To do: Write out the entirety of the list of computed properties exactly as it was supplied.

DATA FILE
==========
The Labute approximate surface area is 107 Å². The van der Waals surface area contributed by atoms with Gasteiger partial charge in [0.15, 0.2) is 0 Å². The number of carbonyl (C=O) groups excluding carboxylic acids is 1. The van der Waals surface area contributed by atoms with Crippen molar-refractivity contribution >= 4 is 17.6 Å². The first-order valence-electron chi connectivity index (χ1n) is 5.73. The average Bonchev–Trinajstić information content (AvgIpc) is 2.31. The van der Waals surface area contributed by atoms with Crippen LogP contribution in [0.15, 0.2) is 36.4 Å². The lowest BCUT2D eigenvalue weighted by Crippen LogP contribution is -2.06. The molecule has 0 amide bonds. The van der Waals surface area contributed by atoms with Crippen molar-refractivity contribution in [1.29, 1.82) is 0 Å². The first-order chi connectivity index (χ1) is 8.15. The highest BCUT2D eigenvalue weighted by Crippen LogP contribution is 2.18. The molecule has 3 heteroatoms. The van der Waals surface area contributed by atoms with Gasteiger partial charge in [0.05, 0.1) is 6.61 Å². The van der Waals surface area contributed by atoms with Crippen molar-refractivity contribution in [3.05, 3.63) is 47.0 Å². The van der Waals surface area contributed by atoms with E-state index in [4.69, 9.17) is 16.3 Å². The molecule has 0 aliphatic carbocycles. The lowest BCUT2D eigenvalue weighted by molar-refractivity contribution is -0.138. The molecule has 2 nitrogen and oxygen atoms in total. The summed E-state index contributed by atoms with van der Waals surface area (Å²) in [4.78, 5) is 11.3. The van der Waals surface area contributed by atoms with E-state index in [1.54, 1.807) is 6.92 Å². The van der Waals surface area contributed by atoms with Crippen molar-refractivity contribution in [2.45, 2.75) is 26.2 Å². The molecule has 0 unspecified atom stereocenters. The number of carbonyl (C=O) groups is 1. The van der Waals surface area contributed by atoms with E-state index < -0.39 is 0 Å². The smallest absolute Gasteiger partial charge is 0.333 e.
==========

The Labute approximate surface area is 107 Å². The van der Waals surface area contributed by atoms with Gasteiger partial charge in [0.15, 0.2) is 0 Å². The number of carbonyl (C=O) groups excluding carboxylic acids is 1. The van der Waals surface area contributed by atoms with Crippen molar-refractivity contribution >= 4 is 17.6 Å². The first-order valence-electron chi connectivity index (χ1n) is 5.73. The average Bonchev–Trinajstić information content (AvgIpc) is 2.31. The van der Waals surface area contributed by atoms with Crippen LogP contribution in [0.15, 0.2) is 36.4 Å². The lowest BCUT2D eigenvalue weighted by Crippen LogP contribution is -2.06. The molecule has 0 amide bonds. The van der Waals surface area contributed by atoms with Crippen molar-refractivity contribution in [1.29, 1.82) is 0 Å². The first-order chi connectivity index (χ1) is 8.15. The highest BCUT2D eigenvalue weighted by Crippen LogP contribution is 2.18. The molecule has 3 heteroatoms. The van der Waals surface area contributed by atoms with Gasteiger partial charge in [0.05, 0.1) is 6.61 Å². The van der Waals surface area contributed by atoms with Crippen molar-refractivity contribution in [3.05, 3.63) is 47.0 Å². The van der Waals surface area contributed by atoms with E-state index in [4.69, 9.17) is 16.3 Å². The molecule has 0 aliphatic carbocycles. The lowest BCUT2D eigenvalue weighted by molar-refractivity contribution is -0.138. The molecule has 2 nitrogen and oxygen atoms in total. The summed E-state index contributed by atoms with van der Waals surface area (Å²) in [4.78, 5) is 11.3. The van der Waals surface area contributed by atoms with E-state index in [1.54, 1.807) is 6.92 Å². The van der Waals surface area contributed by atoms with Crippen molar-refractivity contribution in [2.45, 2.75) is 26.2 Å². The molecule has 0 unspecified atom stereocenters. The number of carbonyl (C=O) groups is 1. The van der Waals surface area contributed by atoms with E-state index < -0.39 is 0 Å². The smallest absolute Gasteiger partial charge is 0.333 e.